A polka-dot pattern appears in superfluid helium-3 in a thin cell when exposed to a magnetic field

**A polka-dot design appears in superfluid helium-3 in a thin cell when exposed to a magnetic field
(Left) A sketch of the one-dimensional order-parameter modulation in the FFLO state of organic superconductors, where the stripes correspond to different superconducting phases separated by magnetically ordered regions (blue). (Right) The two-dimensional polka-dot pattern proposed by Saunders, Parpia, and colleagues to explain nuclear magnetic resonance observations of superfluid helium-3. The domains here correspond to different superfluid phases (B+ and B), which are separated by nonsuperfluid domain walls (blue). Credit: APS/Alan Stonebraker

A team of researchers from Royal Holloway University of London and Cornell University has found that a polka-dot pattern emerges in superfluid helium-3 when it is placed in a thin cavity and subjected to a magnetic field. They have published their findings in the journal Physical Review Letters.

A lot of work over the past several years has shown that superconductivity is quite common in metals subjected to very cold temperatures. Scientists have found that the zero-resistance state arises due to electrons forming a condensate of Cooper pairs that carry electrical current without losing any of it. Less well known is that similar pairings happen in , quark matter, some gases at very low temperatures and neutral helium-3 atoms. In this new effort, the researchers were studying the behavior of such atoms under varying conditions, and in so doing, discovered that a 2-D pattern appeared in superfluid helium-3 when it was confined using a magnetic field.

In their work, the researchers pumped helium-3 into a silicon-glass cell with an inner cavity that had a height of just 1.1um—they increased the pressure inside to 30 mbar. Next, they took pulsed nuclear magnetic resonance measurements in an applied of 31 mT. They report that doing so allowed them to identify two B phases in the cavity. They note that they were expecting to see single-dimensional modulation in both B+ and B- phases, and stripes would form with walls between them made of non-superfluid material. Instead, they found that the area of the B+ domain was four times bigger than the B- domain. They noted that this meant that their stripe assumptions were incorrect. To explain the difference, they suggest a 2-D modulation in superfluid order in which the B-domains are patterned like polka-dots within a B+ domain.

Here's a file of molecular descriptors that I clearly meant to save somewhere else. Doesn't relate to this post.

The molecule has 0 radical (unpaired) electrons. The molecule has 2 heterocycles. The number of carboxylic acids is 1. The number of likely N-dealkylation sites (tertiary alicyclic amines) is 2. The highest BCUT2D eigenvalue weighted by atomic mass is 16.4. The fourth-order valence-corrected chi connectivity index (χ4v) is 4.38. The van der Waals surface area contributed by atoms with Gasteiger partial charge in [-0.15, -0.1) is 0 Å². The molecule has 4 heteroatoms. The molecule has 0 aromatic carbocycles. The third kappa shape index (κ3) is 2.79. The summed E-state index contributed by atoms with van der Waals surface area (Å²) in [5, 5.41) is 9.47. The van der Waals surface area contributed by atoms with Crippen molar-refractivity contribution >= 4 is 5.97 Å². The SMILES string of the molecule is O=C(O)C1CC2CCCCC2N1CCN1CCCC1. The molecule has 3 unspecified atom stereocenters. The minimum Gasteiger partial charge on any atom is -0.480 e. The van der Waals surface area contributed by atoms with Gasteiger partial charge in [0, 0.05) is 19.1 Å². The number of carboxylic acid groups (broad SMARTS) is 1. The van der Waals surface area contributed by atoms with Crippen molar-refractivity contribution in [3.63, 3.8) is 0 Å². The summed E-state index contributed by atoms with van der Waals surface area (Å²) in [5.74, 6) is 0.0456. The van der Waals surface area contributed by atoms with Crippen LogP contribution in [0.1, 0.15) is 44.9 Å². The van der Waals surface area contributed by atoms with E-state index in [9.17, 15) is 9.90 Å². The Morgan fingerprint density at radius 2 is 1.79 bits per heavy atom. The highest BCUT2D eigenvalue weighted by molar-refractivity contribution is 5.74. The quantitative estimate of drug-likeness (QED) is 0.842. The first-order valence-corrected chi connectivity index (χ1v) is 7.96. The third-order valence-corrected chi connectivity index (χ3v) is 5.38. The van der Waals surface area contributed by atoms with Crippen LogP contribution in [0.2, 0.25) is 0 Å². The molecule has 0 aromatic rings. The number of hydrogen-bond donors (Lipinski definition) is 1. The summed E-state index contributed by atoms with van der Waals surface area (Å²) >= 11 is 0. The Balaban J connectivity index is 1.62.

The researchers note that their findings open the door to more questions, such as the size of the polka-dots and the distance between them. Additionally, the nature of the boundaries is unknown as yet. Because the pattern was unexpected, new theories are required to explain it.


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More information: Lev V. Levitin et al. Evidence for a Spatially Modulated Superfluid Phase of He3 under Confinement, Physical Review Letters (2019). DOI: 10.1103/PhysRevLett.122.085301 , https://arxiv.org/abs/1805.02053
Journal information: Physical Review Letters

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Citation: A polka-dot pattern appears in superfluid helium-3 in a thin cell when exposed to a magnetic field (2019, March 1) retrieved 14 October 2019 from https://phys.org/news/2019-03-polka-dot-pattern-superfluid-helium-thin.html
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Mar 02, 2019
Finally , somebody came up with an actual use for the slimy goop.

Couture...

Oh, yeah! Baay-bee!
Next fashion season?
Polka-dots will be all the swingin' rage.

"First we take Manhattan...
Then we take Berlin!"

In memoriam for our lost sisters.

Mar 10, 2019
Frankly, the statement "Next, they took pulsed nuclear magnetic resonance measurements" makes me wonder if the pulses were actually causing the 'polka dot' pattern.

Varying these measuring pulses (frequency and/or amplitude) might bring up different patterns.

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